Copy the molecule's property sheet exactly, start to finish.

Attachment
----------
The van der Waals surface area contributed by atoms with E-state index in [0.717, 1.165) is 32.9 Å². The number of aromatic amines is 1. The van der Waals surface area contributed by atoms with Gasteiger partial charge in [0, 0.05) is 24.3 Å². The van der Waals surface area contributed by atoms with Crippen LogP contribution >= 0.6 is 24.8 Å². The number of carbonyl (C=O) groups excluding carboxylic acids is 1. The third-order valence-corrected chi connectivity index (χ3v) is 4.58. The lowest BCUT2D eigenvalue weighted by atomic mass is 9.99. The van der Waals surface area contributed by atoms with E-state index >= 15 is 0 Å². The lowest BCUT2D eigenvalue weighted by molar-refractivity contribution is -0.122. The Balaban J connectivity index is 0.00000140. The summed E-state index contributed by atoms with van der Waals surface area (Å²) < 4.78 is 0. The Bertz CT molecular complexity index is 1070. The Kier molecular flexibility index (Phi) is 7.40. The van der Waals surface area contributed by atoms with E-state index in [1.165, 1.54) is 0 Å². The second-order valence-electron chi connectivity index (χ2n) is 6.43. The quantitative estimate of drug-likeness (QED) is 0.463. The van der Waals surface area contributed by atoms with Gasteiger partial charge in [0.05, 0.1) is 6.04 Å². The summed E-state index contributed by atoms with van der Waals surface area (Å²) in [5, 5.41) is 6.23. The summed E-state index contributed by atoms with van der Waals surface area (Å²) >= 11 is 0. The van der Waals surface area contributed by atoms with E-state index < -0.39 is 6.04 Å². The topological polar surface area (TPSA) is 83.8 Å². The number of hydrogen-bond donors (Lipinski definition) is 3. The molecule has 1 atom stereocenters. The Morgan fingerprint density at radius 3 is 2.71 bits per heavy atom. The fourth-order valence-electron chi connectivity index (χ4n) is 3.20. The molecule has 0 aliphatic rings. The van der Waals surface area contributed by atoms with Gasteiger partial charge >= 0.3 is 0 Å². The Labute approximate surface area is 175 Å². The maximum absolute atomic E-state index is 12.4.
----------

The van der Waals surface area contributed by atoms with E-state index in [0.717, 1.165) is 32.9 Å². The number of aromatic amines is 1. The van der Waals surface area contributed by atoms with Gasteiger partial charge in [0, 0.05) is 24.3 Å². The van der Waals surface area contributed by atoms with Crippen LogP contribution >= 0.6 is 24.8 Å². The number of carbonyl (C=O) groups excluding carboxylic acids is 1. The third-order valence-corrected chi connectivity index (χ3v) is 4.58. The lowest BCUT2D eigenvalue weighted by atomic mass is 9.99. The van der Waals surface area contributed by atoms with E-state index >= 15 is 0 Å². The lowest BCUT2D eigenvalue weighted by molar-refractivity contribution is -0.122. The Balaban J connectivity index is 0.00000140. The summed E-state index contributed by atoms with van der Waals surface area (Å²) < 4.78 is 0. The Bertz CT molecular complexity index is 1070. The Kier molecular flexibility index (Phi) is 7.40. The van der Waals surface area contributed by atoms with E-state index in [1.165, 1.54) is 0 Å². The second-order valence-electron chi connectivity index (χ2n) is 6.43. The quantitative estimate of drug-likeness (QED) is 0.463. The van der Waals surface area contributed by atoms with Gasteiger partial charge in [0.05, 0.1) is 6.04 Å². The summed E-state index contributed by atoms with van der Waals surface area (Å²) in [5, 5.41) is 6.23. The summed E-state index contributed by atoms with van der Waals surface area (Å²) >= 11 is 0. The van der Waals surface area contributed by atoms with E-state index < -0.39 is 6.04 Å². The topological polar surface area (TPSA) is 83.8 Å². The number of hydrogen-bond donors (Lipinski definition) is 3. The molecule has 1 atom stereocenters. The Morgan fingerprint density at radius 3 is 2.71 bits per heavy atom. The fourth-order valence-electron chi connectivity index (χ4n) is 3.20. The molecule has 0 aliphatic rings. The van der Waals surface area contributed by atoms with Gasteiger partial charge >= 0.3 is 0 Å². The Labute approximate surface area is 175 Å². The maximum absolute atomic E-state index is 12.4.